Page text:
Wednesday, November 12, 2008
It took me a while to get around to seeing this movie, and even longer to write about it. That’s probably because, while “Superbad” is superfunny and supercool, it doesn’t quite reach the heights of brilliance that some other films from the Judd Apatow universe have (e.g. “The 40-year-old Virgin,” and “Knocked Up”). Produced by Judd Apatow and based on a screenplay by Evan Goldberg (who wrote some episodes of “Da Ali G Show”) and Seth Rogen (who needs no introduction), “Superbad” is directed by Greg Mottola (who directed episodes of “Arrested Development” as well as some episodes of Apatow’s “Undeclared”) That’s quite a pedigree, folks, and it produced a movie that is a hilarious good time, even if it isn’t super-deep.
Seth Rogen and Evan Goldberg didn’t waste a lot of creativity naming the main characters; “Superbad” follows the exploits of Seth (Jonah Hill) and Evan (Michael Cera), a couple of high school omega males preparing to graduate. These dorks enjoy flirtations with a couple of improbably hot babes, and get the chance to impress said babes by providing the booze for a graduation party. The only problem is that their ticket to that booze is their skinny friend Fogell (Chris Mintz-Plasse) and his fake ID, which claims he is McLovin (no last name), a 25-year-old, Hawaiian organ donor. Hilarity and a wild night ensue. Rogen and Bill Hader appear as a pair of fun-lovin’ cops, and Joe Lo Truglio from “The State” plays a creepy sex-offender.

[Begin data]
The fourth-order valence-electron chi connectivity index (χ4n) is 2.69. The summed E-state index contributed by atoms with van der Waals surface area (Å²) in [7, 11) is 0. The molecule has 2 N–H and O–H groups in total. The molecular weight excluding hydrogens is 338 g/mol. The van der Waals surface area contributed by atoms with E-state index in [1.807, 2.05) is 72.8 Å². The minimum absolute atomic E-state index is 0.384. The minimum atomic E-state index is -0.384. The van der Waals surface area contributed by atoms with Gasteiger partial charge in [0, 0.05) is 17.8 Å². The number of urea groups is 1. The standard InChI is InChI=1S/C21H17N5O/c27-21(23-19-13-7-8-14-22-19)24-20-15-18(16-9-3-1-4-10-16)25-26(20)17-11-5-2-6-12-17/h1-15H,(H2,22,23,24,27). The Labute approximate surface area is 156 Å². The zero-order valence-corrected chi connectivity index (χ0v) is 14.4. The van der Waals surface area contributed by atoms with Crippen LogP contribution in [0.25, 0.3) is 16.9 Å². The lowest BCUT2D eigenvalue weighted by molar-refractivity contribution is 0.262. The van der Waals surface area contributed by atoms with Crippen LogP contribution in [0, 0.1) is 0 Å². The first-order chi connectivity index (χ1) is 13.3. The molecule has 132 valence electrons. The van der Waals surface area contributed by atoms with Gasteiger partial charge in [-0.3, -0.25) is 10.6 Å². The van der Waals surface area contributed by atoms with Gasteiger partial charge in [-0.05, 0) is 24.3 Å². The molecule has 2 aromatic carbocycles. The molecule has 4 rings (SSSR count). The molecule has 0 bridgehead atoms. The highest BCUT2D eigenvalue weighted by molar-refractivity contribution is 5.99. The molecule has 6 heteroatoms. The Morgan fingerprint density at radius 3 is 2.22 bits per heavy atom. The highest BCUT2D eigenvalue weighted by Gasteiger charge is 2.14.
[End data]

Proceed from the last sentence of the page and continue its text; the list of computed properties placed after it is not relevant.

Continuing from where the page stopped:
By the end, “Superbad” degenerates a little into some sappy bromance stuff. I know this is intended to be sensitive and all, but it treads too much into After-School-Special territory for me. Still, the trip there is a great time.
I enjoy these “wild night” movies, in the tradition of “American Graffiti” and “Dazed and Confused.” The truth is, most of the long story arcs in our lives are too fraught with stops, starts, and overthinking to make great theater, but we can all identify with that “wild night” when anything can and does happen. That’s the part of “Superbad” that will keep me coming back for repeat viewings.